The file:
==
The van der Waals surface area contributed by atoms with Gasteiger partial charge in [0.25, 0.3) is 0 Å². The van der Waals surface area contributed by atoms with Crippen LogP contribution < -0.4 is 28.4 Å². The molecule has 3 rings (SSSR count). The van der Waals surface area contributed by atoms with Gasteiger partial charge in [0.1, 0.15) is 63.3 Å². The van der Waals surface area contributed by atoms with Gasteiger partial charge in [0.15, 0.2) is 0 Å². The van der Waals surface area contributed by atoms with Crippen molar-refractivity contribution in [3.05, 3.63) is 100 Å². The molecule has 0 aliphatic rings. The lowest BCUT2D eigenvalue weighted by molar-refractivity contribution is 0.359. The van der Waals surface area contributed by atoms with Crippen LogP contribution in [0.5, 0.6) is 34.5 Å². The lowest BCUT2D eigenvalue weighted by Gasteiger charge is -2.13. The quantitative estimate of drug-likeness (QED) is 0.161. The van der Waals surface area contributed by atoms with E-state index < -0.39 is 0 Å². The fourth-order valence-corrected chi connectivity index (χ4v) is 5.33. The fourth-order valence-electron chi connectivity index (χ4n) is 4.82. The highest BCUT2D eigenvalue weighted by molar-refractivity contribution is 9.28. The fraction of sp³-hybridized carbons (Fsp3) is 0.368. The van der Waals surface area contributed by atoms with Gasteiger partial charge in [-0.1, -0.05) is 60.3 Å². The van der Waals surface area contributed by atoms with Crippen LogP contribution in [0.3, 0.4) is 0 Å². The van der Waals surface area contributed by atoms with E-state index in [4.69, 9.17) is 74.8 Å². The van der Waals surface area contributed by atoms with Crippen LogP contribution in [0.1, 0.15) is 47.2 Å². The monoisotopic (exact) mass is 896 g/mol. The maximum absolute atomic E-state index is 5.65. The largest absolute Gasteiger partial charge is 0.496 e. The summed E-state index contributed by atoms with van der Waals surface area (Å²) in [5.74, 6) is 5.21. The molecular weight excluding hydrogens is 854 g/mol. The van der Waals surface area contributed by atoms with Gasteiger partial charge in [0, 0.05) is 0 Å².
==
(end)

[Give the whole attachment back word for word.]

The van der Waals surface area contributed by atoms with Gasteiger partial charge in [0.25, 0.3) is 0 Å². The van der Waals surface area contributed by atoms with Crippen LogP contribution < -0.4 is 28.4 Å². The molecule has 3 rings (SSSR count). The van der Waals surface area contributed by atoms with Gasteiger partial charge in [0.1, 0.15) is 63.3 Å². The van der Waals surface area contributed by atoms with Gasteiger partial charge in [0.15, 0.2) is 0 Å². The van der Waals surface area contributed by atoms with Crippen molar-refractivity contribution in [3.05, 3.63) is 100 Å². The molecule has 0 aliphatic rings. The lowest BCUT2D eigenvalue weighted by molar-refractivity contribution is 0.359. The van der Waals surface area contributed by atoms with Crippen LogP contribution in [0.5, 0.6) is 34.5 Å². The lowest BCUT2D eigenvalue weighted by Gasteiger charge is -2.13. The quantitative estimate of drug-likeness (QED) is 0.161. The van der Waals surface area contributed by atoms with E-state index < -0.39 is 0 Å². The fourth-order valence-corrected chi connectivity index (χ4v) is 5.33. The fourth-order valence-electron chi connectivity index (χ4n) is 4.82. The highest BCUT2D eigenvalue weighted by molar-refractivity contribution is 9.28. The fraction of sp³-hybridized carbons (Fsp3) is 0.368. The van der Waals surface area contributed by atoms with Gasteiger partial charge in [-0.1, -0.05) is 60.3 Å². The van der Waals surface area contributed by atoms with Crippen LogP contribution in [0.3, 0.4) is 0 Å². The van der Waals surface area contributed by atoms with E-state index in [4.69, 9.17) is 74.8 Å². The van der Waals surface area contributed by atoms with Crippen LogP contribution in [0.1, 0.15) is 47.2 Å². The monoisotopic (exact) mass is 896 g/mol. The maximum absolute atomic E-state index is 5.65. The largest absolute Gasteiger partial charge is 0.496 e. The summed E-state index contributed by atoms with van der Waals surface area (Å²) in [5.74, 6) is 5.21. The molecular weight excluding hydrogens is 854 g/mol. The van der Waals surface area contributed by atoms with Gasteiger partial charge in [0, 0.05) is 0 Å².